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Flashcards in CVS - heart failure Deck (28):
1

Define 'heart failure':

A state in which the heart fails to maintain an adequate circulation for the needs of the body, despite an adequate filling pressure.

2

What is the primary cause of systolic heart failure?

Ischaemic heart disease.

3

What can cause dilated cardiomyopathy?

1. Bugs (viral, bacterial, mycobacteria)
2. Alcohol/ drugs/ posioning
3. Pregnancy
4. Idiopathic

4

What is dilated cardiomyopathy?

A condition in which the heart's ability to pump blood is decreased because the heart's main pumping chamber, the left ventricle, is enlarged and weakened. In some cases, it prevents the heart from relaxing and filling with blood as it should.

5

What is restrictive cardiomyopathy?

A rare form of heart muscle disease that is characterised by restrictive filling of the ventricles. In this disease the contractile function of the heart and wall thicknesses are usually normal, but the relaxation or filling phase of the heart is very abnormal.

6

How is progression of heart failure measured?

New York Heart Association (NYHA) functional classification. Class 1 (asymptomatic) to Class IV (inability to carry out any physical activity without symptoms).

7

What is the mortality of Class IV heart failure?

It is 80% in 3 years. This is the same as Stage 3 lung cancer. Therefore palliative care has a large role to play in these individuals.

8

What is the normal ejection fraction of the heart?

50% plus (LV end diastolic volume is ~150ml, LV end systolic volume is ~75ml, stroke volume is therefore ~75ml).

9

What factors affect the cardiac ouput?

1. HR
2. Venous capacity (LV preload)
3. Aortic and peripheral impedance (after-load)
4. Myocardial contractility

10

What is Starling's Law of the heart?

That the force developed in a muscle fibre depends on the degree to which it is stretched (e.g. the greater the preload the greater the contractility).

11

What happens to a Starling's curve in mild heart failure?

The cardiac output at each end diastolic pressure is decreased compared to normal. E.g. at a given preload the contractility is decreased.

12

What happens to Starling's curve in congestive heart failure? What are the implications for this on the treatment of congestive heart failure?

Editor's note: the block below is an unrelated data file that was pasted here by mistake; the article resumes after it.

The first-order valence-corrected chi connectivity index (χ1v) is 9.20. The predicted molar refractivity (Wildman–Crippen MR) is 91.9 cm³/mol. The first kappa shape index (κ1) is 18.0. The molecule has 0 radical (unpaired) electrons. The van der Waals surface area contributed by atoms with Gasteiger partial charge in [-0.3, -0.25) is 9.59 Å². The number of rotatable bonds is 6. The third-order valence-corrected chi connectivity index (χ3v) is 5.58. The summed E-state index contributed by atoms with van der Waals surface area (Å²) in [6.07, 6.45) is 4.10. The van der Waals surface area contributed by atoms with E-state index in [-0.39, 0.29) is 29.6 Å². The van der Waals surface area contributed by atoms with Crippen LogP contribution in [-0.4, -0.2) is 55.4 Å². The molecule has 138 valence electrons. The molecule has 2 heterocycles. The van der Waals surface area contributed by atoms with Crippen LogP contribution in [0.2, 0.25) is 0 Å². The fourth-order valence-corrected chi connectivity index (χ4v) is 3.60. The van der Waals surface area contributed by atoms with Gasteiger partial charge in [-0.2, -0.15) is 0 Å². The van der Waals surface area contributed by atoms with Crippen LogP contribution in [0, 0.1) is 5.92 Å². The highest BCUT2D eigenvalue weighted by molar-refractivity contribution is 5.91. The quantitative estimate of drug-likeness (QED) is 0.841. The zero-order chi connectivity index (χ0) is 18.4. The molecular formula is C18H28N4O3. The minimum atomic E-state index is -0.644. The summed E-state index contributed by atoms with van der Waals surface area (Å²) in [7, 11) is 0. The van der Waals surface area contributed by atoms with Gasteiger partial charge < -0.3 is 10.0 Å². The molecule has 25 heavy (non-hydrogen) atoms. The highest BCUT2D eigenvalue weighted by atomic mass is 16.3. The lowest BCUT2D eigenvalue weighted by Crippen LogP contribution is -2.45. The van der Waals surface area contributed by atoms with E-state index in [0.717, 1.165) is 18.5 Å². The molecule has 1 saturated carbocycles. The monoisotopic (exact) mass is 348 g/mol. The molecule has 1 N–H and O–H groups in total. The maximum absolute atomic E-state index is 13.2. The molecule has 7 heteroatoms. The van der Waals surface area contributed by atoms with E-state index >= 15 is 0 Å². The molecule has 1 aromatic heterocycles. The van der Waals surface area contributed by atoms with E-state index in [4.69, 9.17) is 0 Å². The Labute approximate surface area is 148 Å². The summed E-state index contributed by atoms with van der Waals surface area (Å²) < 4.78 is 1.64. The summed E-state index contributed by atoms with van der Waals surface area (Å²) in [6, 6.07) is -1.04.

A point is reached where increasing the preload further can actually decrease the cardiac output. This is important as patients with cardiac failure tend to get fluid overload. Therefore have to get the diuretic treatment just right to get the optimum cardiac output.

13

What happens to the left ventricle capacity in systolic dysfuction? What effect does this have on cardiac output?

It is increased. This reduces the left ventricle cardiac ouput.

14

What causes thinning of the myocardial wall in systolic dysfunction?

Fibrosis and necrosis of myocardium (e.g. from a MI) and activity of matrix proteinases.

15

Why does mitral valve incompetence occur in systolic dysfunction?

Thinning of the myocardial wall and enlarging of the left ventricle pulls the cusps of the valves apart from each other.

16

Why can systolic dysfunction lead to sudden death?

It predisposes to cardiac arrhythmias, particularly ventricular arrhythmias, which can lead ventricular fibrillation and death.

17

Why does water retention occur with systolic dysfunction?

because it activates neuro-hormonal mechanisms such as the RAAS system.

18

What general structural heart changes occur in heart failure?

1. Loss of muscle
2. Uncoordinated or abnormal myocardial contraction
3. Changes to the extracellular matrix
4. Changes to cellular structure and function

19

What changes to the extracellular matrix occur in heart failure?

1. Increase in collagen 3 cf. to collagen I (from 5-25%)
2. Slippage of myocardial fibre orientation.

20

What changes to cellular structure and function occur in heart failure?

1. Myocytolysis and vacuolation of cells
2. Myocyte hypertrophy
3. SER dysfunction
4. Changes to Ca2+ availability and/ or receptor regulation

21

What happens to the structure of the heart after a MI?

1. The initial infarct occurs
2. Expansion of infarct (hours to days)
3. Global remodelling -> ventricle dilation (days to months)

22

Describe the broad ventricular modelling that occurs in diastolic heart failure:

The heart hypertrophies (this is usually in response to hypertension).

23

Describe the broad ventricular modelling that occurs in systolic heart failure:

The heart dilates - this is often caused by MI or coronary disease.

24

How does heart failure activate the RAAS?

1. SNS induction of renin from macula densa (kidney)
2. Decrease in renal perfusion causes juxtaglomerular cells to release the enxyme renin, which converts angiotensin to angiotensin I.

25

What early compensatory affects does the sympathetic nervous system have on heart failure?

In a baroreceptor-mediated response, there is an early compensatory mechanism to improve cardiac ouput:
1. Increased cardiac contractility
2. Arterial and venous vasoconstriction
3. Tachycardia

26

What are the long-term deleterious effects of the sympathetic nervous system on heart failure?

1. Beta-adrenergic receptors are down-regulated/ uncoupled.
2. Noradrenaline induces:
(i) cardiac hypertrophy/ myocyte apoptosis and necrosis via alpha-receptors
(ii) induce up-regulation of RAAS

27

What are the effects of elevated angiotensin II?

1. Vasoconstriction
2. Promotes LVH and myocyte dysfunction
3. Promotes aldosterone release
4. Promotes Na+/water retention
5. Stimulates thirst by central action?

28

What causes the release of natriuretic peptides? What is their function?

Stretch or increase in cardiac chamber volume leads to their release. They cause vasodilation and increased urinary sodium excretion which balances the effects of the RAAS on the vascular tone and water balance.